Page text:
Nonpoint Source Pollution
What are some of the environmental issues in regards to water?
Nonpoint source pollution (NSP) is toxic runoff from a variety of sources. The land is contaminated through some use. Then, precipitation transports the polluted runoff to areas sometimes far from its source. NSP is an issue both in urban and rural settings. It is a major cause of water pollution in the United States.
Agricultural runoff illustrates the conflict between meeting the needs of the people and impacting the environment. In this case, the environment has suffered at the expense of agricultural development. According to the U.S. Department of Agriculture, farms have increased in size and efficiency. This increase translates into more pesticide and fertilizer use, larger livestock operations, and greater use of irrigation water.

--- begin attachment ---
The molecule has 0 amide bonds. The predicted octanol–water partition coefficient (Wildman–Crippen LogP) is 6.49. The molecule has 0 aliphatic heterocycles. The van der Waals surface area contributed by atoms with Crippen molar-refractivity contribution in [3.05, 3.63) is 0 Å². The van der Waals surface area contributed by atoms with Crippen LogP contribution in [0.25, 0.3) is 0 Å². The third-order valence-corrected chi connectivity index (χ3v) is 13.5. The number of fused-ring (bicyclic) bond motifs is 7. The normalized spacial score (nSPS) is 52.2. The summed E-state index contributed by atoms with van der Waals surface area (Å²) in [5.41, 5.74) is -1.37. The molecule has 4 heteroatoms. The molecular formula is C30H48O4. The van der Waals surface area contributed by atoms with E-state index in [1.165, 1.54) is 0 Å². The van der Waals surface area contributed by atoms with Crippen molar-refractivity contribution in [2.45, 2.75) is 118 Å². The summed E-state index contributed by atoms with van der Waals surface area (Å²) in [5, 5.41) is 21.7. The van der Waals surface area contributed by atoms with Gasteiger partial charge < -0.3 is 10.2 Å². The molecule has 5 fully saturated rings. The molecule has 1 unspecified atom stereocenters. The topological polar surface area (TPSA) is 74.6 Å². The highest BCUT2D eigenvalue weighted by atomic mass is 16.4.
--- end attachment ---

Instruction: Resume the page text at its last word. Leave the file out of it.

Urban runoff is a function of impervious surfaces like roads and the pollutants found in urban areas. These contaminants include oil and gasoline on roads, hazardous household waste, and sediment from soil erosion.
The solutions for NSP include a move toward sounder farming practices. The U.S. Environmental Protection Agency estimates that up to 90 percent of the sedimentation caused by farming can be controlled through best practices management. Likewise, reducing the amount of impervious surfaces will prevent urban runoff and slow soil erosion.